“We are at a critical juncture in human history, which could lead to widely contrasting futures”
– Christopher Kojm , Chairman of the United States National Intelligence Council
The National Intelligence Council (NIC) is the center for strategic thinking within the United States Intelligence Community. One of the NICs projects is a Global Trends report produced every fourth year for the incoming US president. Recently, NIC released its Global Trends 2030: Alternative Worlds.
The study looks at the likely state of the Earth in 2030. The book is a well thought out and equally well-presented publication on the upcoming trends that the world faces within the next two decades. The arguments are well researched and thought provoking. The world of 2030 will be radically transformed from our world today.
The authors predict that by 2030, no country, whether the US, China, or any other large country, will be a hegemonic power. The empowerment of individuals and diffusion of power among states and from states to informal networks will have a dramatic impact, largely reversing the historic rise of the West since 1750, restoring Asia’s weight in the global economy, and ushering in a new era of “democratisation” at the international and domestic level.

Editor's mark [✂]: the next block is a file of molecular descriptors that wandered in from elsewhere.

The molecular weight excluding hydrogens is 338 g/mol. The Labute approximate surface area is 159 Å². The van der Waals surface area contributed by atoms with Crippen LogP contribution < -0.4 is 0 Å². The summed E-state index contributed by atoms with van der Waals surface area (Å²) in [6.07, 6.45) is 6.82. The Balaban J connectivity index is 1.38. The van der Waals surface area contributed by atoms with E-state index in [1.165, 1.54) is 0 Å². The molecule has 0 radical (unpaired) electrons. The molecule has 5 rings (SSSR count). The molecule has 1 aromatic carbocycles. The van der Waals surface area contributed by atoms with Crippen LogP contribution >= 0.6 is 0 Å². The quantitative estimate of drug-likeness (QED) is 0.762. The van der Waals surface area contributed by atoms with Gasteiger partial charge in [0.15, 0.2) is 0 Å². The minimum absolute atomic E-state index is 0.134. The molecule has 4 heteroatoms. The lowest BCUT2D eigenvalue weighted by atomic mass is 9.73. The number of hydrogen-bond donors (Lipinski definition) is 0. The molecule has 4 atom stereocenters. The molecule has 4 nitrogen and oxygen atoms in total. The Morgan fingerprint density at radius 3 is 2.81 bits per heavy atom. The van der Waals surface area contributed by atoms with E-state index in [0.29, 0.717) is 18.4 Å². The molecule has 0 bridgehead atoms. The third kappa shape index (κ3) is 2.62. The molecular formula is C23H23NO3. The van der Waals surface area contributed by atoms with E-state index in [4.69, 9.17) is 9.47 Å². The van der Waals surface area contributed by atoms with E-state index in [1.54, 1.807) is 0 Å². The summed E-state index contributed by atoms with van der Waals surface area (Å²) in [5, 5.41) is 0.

Some megatrends from the report are population growth, individual empowerment, rapid urbanization, and middle class expansion that combined with food, water, and energy shortages will shape the future of many developing countries, not the least in Africa. Some countries in the climate change-threatened Sahel and Sahara regions will be severely challenged by resource scarcities.
The report concludes that “Asia is set to surpass North America and Europe in global economic power.” These shifts would give China the potential to replace the United States as the world’s international leader before 2030.
Education will be a game-changer for those developing countries that not only offer nominally widespread schooling but ensure that qualified teachers are in classrooms.
Commodity-exporting countries need to be wary that increased volatility in global markets is probably ahead and will challenge their fiscal viability and stability if they do not work to diversify their economies.
Africa will be at risk of conflict and increased violence as development proceeds unevenly among and within the continents countries. The Sahel region, Democratic Republic of the Congo and Somalia will be the most vulnerable and challenged to improve governance and resource management.
Click here to download the report.
Below is a video clip about the report